This condition is real and is known as CURRENT MAGNIFICATION. Just as voltage magnification took place in series circuits, so the parallel LCR circuit will magnify current. The MAGNIFICATION FACTOR (Q) of a parallel circuit can be found using the same formula as for series circuits, namely;

Magnification Factor formula

Adjusting for resonance.

The formula for the resonant frequency of a LCR parallel circuit also uses the same formula for ƒr as in a series circuit, that is;

Resonance Formula

Parallel LC Tuned Circuits

Fig 10.3.4 Parallel LC Tuned Circuits.

It should be noted that this formula ignores the effect of R in slightly shifting the phase of IL. In fact the formula gives an approximate value for ƒr. However, because the internal resistance of L is usually quite small, so is its effect in shifting the resonant frequency of the circuit. For this reason, the same formula may be used for ƒr in both series and parallel circuits. In those practical LC circuits designed to operate at high frequencies, and where accurate control over ƒr is required, it is normal for either L or C to be made adjustable in value.

Notice that the usual formula for resonant frequency ƒr does not have any reference to resistance (R). Although any circuit containing L must contain at least some resistance, the presence of a small amount of resistance in the circuit does not greatly affect the frequency at which the circuit resonates. Resonant circuits designed for high frequencies are more affected by stray magnetic fields, inductance and capacitance in their nearby environment than the very small effects of R, so most high frequency LC resonant circuits will have both screening to isolate them from external effects as much as possible, and be made adjustable over a small range of frequency so they can be accurately adjusted after assembly in the circuit.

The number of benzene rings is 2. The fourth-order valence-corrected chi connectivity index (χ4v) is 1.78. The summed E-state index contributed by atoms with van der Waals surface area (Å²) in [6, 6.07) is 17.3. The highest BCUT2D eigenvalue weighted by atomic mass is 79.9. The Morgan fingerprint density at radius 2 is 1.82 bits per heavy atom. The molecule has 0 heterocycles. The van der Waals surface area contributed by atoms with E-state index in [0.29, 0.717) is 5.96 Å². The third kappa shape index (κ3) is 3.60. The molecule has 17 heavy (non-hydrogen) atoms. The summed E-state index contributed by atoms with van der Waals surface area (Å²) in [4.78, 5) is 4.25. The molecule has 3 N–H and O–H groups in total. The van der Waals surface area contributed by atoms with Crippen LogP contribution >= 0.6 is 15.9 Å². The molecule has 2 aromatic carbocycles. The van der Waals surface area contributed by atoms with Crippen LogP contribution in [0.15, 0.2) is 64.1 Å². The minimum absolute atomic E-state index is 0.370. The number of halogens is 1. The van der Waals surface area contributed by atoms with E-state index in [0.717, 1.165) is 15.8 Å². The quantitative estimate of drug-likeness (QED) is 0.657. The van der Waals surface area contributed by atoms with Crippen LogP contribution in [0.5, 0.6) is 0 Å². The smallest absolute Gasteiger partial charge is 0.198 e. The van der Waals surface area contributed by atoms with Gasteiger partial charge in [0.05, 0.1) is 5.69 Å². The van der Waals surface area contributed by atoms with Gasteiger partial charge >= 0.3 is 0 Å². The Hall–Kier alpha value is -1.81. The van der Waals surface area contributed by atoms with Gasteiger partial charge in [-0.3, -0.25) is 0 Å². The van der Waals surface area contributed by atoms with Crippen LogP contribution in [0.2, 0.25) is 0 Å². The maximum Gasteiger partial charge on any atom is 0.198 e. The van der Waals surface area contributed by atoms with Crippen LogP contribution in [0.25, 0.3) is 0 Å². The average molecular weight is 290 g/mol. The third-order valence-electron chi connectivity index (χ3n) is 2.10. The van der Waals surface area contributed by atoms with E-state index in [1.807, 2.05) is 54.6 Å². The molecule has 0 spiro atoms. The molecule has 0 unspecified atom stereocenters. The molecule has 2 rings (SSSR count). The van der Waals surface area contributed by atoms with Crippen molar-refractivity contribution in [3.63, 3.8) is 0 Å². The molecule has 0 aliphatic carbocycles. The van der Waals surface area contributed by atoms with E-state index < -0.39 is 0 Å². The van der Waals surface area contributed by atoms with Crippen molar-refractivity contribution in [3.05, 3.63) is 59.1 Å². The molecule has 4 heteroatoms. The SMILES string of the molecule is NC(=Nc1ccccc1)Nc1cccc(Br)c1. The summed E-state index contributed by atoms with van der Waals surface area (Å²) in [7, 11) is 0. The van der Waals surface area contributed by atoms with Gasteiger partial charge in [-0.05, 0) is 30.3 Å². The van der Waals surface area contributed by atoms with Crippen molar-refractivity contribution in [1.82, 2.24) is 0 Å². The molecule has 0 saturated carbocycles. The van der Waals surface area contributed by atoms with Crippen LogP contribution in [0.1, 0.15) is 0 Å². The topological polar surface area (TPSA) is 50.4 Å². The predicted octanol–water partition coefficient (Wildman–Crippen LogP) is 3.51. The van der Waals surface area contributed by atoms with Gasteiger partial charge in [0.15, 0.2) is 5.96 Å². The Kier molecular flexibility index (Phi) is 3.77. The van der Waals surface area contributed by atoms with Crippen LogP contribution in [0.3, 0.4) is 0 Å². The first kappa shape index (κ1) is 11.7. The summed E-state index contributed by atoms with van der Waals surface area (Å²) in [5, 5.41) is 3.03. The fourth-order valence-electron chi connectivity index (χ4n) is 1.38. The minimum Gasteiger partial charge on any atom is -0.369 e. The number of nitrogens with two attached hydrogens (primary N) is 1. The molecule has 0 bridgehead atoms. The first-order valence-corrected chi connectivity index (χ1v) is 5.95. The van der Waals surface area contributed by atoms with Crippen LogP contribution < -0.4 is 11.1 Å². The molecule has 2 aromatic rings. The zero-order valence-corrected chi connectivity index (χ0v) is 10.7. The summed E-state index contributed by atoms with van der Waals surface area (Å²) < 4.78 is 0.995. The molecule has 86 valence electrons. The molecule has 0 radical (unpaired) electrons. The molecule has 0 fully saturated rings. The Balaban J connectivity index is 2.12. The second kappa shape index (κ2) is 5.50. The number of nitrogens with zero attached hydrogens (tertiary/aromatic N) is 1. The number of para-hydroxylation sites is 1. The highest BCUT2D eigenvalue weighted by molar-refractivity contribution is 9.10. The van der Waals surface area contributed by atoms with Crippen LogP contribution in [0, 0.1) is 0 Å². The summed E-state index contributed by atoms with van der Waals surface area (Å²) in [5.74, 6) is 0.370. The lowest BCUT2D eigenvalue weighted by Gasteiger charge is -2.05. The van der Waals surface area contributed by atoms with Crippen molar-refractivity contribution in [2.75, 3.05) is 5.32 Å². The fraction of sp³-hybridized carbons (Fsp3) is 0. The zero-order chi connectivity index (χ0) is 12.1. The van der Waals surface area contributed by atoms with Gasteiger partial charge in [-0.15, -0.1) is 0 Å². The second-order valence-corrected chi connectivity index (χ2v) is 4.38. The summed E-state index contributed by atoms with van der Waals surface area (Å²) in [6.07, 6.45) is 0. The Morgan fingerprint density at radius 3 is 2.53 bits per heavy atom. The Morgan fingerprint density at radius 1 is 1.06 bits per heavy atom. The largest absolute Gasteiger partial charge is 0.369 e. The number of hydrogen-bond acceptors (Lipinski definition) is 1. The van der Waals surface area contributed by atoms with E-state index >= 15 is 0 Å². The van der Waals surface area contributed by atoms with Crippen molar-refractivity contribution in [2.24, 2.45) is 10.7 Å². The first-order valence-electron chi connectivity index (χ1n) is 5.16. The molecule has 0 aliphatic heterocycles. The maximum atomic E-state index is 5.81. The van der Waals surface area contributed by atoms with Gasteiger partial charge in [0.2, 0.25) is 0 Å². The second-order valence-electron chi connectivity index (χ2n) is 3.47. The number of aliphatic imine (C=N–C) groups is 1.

However, although this formula is widely used at radio frequencies for both series and parallel resonance, at low frequencies where large inductors, having considerable internal resistance are used, the formula below can be used for ƒr in low frequency (large internal resistance) parallel resonance calculations.

Low frequency series resonance formula
Tuned Transformer

Fig 10.3.5 Tuned Transformer in a screening can

The need for careful adjustment after circuit assembly is often a deciding factor for the discontinued use of LC circuits in many applications. They have been widely replaced by solid-state ceramic filters and resonating crystal tuned circuits that need no adjustment. Sometimes however, there may be a problem of multiple resonant frequencies at harmonics (multiples) of the required frequency with solid state filters. A single adjustable LC tuned circuit may then also be included to overcome the problem.

The final values for L and C would be achieved by adjusting one of the two components as shown in Fig. 10.3.4 which would be of a variable type, once the system containing the LC circuit was operating. By this method, not only is the effect of R compensated for, but also any stray inductance or capacitance in the circuit that may also affect the final value of ƒr. Because, at high frequencies, magnetic fields easily radiate from one component in a circuit to another, LC tuned circuits would also be shielded (screened) by containing them in a metal screening can as shown in Fig 10.3.5.

6 Things you need to know about LCR Parallel Circuits.

(and that are different to the Series Circuit.)